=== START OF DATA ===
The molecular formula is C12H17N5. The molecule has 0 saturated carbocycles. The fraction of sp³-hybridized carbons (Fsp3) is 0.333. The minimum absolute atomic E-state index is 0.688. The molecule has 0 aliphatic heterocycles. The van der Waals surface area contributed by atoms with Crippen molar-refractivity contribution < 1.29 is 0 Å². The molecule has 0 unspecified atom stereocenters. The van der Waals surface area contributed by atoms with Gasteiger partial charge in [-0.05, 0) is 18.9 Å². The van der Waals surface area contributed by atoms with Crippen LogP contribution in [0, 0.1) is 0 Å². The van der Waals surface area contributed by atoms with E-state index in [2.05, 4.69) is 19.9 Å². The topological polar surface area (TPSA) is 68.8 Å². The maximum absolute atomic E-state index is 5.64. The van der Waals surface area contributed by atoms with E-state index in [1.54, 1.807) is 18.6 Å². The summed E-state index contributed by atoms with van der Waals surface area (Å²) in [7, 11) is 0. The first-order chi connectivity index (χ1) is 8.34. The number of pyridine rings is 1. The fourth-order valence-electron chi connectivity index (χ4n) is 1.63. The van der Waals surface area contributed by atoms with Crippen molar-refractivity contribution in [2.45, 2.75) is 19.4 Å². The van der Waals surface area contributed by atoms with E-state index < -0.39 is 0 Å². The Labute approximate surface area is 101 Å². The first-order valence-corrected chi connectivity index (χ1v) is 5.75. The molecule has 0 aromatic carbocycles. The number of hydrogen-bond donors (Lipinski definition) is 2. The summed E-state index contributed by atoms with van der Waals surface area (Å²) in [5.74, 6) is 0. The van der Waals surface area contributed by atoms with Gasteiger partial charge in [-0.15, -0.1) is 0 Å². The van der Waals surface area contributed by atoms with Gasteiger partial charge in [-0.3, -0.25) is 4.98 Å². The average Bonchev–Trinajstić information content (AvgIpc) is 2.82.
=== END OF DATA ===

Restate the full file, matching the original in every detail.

The molecular formula is C12H17N5. The molecule has 0 saturated carbocycles. The fraction of sp³-hybridized carbons (Fsp3) is 0.333. The minimum absolute atomic E-state index is 0.688. The molecule has 0 aliphatic heterocycles. The van der Waals surface area contributed by atoms with Crippen molar-refractivity contribution < 1.29 is 0 Å². The molecule has 0 unspecified atom stereocenters. The van der Waals surface area contributed by atoms with Gasteiger partial charge in [-0.05, 0) is 18.9 Å². The van der Waals surface area contributed by atoms with Crippen LogP contribution in [0, 0.1) is 0 Å². The van der Waals surface area contributed by atoms with E-state index in [2.05, 4.69) is 19.9 Å². The topological polar surface area (TPSA) is 68.8 Å². The maximum absolute atomic E-state index is 5.64. The van der Waals surface area contributed by atoms with E-state index in [1.54, 1.807) is 18.6 Å². The summed E-state index contributed by atoms with van der Waals surface area (Å²) in [7, 11) is 0. The first-order chi connectivity index (χ1) is 8.34. The number of pyridine rings is 1. The fourth-order valence-electron chi connectivity index (χ4n) is 1.63. The van der Waals surface area contributed by atoms with Crippen molar-refractivity contribution in [2.45, 2.75) is 19.4 Å². The van der Waals surface area contributed by atoms with E-state index < -0.39 is 0 Å². The Labute approximate surface area is 101 Å². The first-order valence-corrected chi connectivity index (χ1v) is 5.75. The molecule has 0 aromatic carbocycles. The number of hydrogen-bond donors (Lipinski definition) is 2. The summed E-state index contributed by atoms with van der Waals surface area (Å²) in [5.74, 6) is 0. The van der Waals surface area contributed by atoms with Gasteiger partial charge in [-0.15, -0.1) is 0 Å². The van der Waals surface area contributed by atoms with Gasteiger partial charge in [-0.3, -0.25) is 4.98 Å². The average Bonchev–Trinajstić information content (AvgIpc) is 2.82.